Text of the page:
This past week, Malanie Phillips wrote an article on the need to change the narrative surrounding the conflict over Israel (h/t Elder). Those who have followed my writings for some time should not be surprised that I find Phillips to be absolutely correct. The issue is, what should be done in order to address the narrative.
The first step in addressing the narrative is to identify it. To paraphrase Phillips, the root of the western narrative
is that the "Palestinian people" are the original inhabitants of the land. Whatever justification Europe's behavior towards its Jews, most notably during the Holocaust, created, the Zionists displaced those original inhabitants in creating their state. As such, their rights are limited to a portion of the land and the "Palestinians" are merely "resisting" to reclaim what the Zionists took beyond their entitlement.Further statements are derivatives of this root narrative. Examples include John Kerry saying
There’s been a massive increase in settlements over the course of the last years. Now you have this violence because there’s a frustration that is growing.and the equation of the deaths of Palestinian terrorists killed in the act of perpetrating terror with those of their victims.
To analogize, the root narrative is like rotting vegetables, the derivative narratives are like vermin, and activities like BDS are like the diseases that the vermin carry. No matter how often you call the exterminator, if rotting vegetables are strewn about, the vermin will come back and come back and spread whatever diseases they carry. Similarly, if the Jews did steal the land from the native Palestinians, then it is truthy that Israel is gobbling up land for settlements. And if Israel is gobbling up land and no appeals to moral conscience are inducing a change, then BDS may be necessary to push Israel's hand. However much we knock down the BDS efforts, if it is truthy that Israel is gobbling up land, the BDSholes will find fertile ground with the public and as long as the public believes that Jews are not indigenous to the southwest Levant while the Palestinians are, Israel's gobbling up land will be truthy.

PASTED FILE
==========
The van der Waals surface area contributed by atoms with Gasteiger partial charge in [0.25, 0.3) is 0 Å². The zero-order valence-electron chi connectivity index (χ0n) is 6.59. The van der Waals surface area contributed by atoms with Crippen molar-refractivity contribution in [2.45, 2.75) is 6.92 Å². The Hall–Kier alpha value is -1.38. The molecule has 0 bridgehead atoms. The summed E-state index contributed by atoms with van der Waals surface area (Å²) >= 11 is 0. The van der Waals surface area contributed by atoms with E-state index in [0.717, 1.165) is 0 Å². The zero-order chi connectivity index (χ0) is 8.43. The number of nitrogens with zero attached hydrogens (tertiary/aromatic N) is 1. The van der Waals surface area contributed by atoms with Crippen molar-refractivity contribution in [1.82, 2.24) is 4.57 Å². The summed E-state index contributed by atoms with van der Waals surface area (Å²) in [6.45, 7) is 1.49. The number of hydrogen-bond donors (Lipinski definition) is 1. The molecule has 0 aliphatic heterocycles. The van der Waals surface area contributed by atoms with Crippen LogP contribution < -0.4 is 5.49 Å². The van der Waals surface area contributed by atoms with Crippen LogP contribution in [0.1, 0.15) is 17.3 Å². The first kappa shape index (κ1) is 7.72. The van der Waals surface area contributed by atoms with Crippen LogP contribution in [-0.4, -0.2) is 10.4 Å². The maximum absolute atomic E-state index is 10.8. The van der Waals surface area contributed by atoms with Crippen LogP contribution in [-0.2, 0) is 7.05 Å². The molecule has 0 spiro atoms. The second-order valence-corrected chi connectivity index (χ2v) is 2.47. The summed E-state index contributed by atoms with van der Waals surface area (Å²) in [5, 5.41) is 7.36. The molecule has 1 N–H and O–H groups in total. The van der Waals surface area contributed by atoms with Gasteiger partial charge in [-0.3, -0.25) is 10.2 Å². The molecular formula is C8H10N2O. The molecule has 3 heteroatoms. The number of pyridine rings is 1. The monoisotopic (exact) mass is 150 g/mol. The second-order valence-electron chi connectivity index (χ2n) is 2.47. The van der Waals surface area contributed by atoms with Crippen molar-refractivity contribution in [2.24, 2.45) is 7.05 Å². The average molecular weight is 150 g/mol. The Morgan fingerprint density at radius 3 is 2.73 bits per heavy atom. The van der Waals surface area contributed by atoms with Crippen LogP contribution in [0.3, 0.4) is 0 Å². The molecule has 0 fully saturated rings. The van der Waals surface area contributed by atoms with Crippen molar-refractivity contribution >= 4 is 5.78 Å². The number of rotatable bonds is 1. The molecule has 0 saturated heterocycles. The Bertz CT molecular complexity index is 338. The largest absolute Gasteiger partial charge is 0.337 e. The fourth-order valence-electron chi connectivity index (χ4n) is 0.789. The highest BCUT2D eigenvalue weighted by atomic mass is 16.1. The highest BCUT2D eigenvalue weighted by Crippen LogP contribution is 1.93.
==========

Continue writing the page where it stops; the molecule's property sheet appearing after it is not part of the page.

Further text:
One observation about supplanting the current western narrative is that doing so will require repeated airing of a counter-narrative. One means of doing so would be for someone who is sympathetic to Israel and has a position in the major media to write regularly about the history of the Jews of Palestine. An alternative approach would be for a public official to push information that challenges this narrative, which the media would be forced to cover. As of now, this is unlikely because no politician faces any pressure to do so. This is because currently the pro-Israel community's definition of a friend of Israel is one who is at least non-belligerent about the "settlements," a measure by which Obama is notably poor, or who supports providing arms to Israel, by which Obama is imperfect but reasonably good. Those two objectives are altogether appropriate objectives, focusing on them ignores what drives the constant challenges on those fronts. The message we have to tell our lobbyists who press our case to the politicians and decide whom to support is "It's the narrative stupid!"
If we were to evaluate politicians based on their contributions to the narrative, the question becomes what contribution we should demand from those wishing to be viewed as friends of Israel. There are two general categories of what we should wish to see promoted. One is the general history of the Jews of the southwest Levant. Critical topics would be Jewish history of the region in all major time periods and connections maintained between the diaspora and the Land of Israel. A supplement to this would be that the Arabs have no record of any kind showing any sort of connection to the southwest Levant. The second is the social order between Jews and Muslims in 19th century Palestine. These two categories provide a one-two punch against the prevailing western narrative. The former demonstrates that long before anyone migrated from Arabia to the southwest Levant, Jews were building there culture there and that they never fully vacated the region. The latter sets up a counterclaim regarding the reasons for Palestinian "resistance." Our goal should be that instead of seeing such "resistance" being based on "statelessness," that it is based on irredentism for the 19th century social order. In order to make that claim, it is necessary to describe what the Palestinians are irredentist for. The history of the 19th century provides that.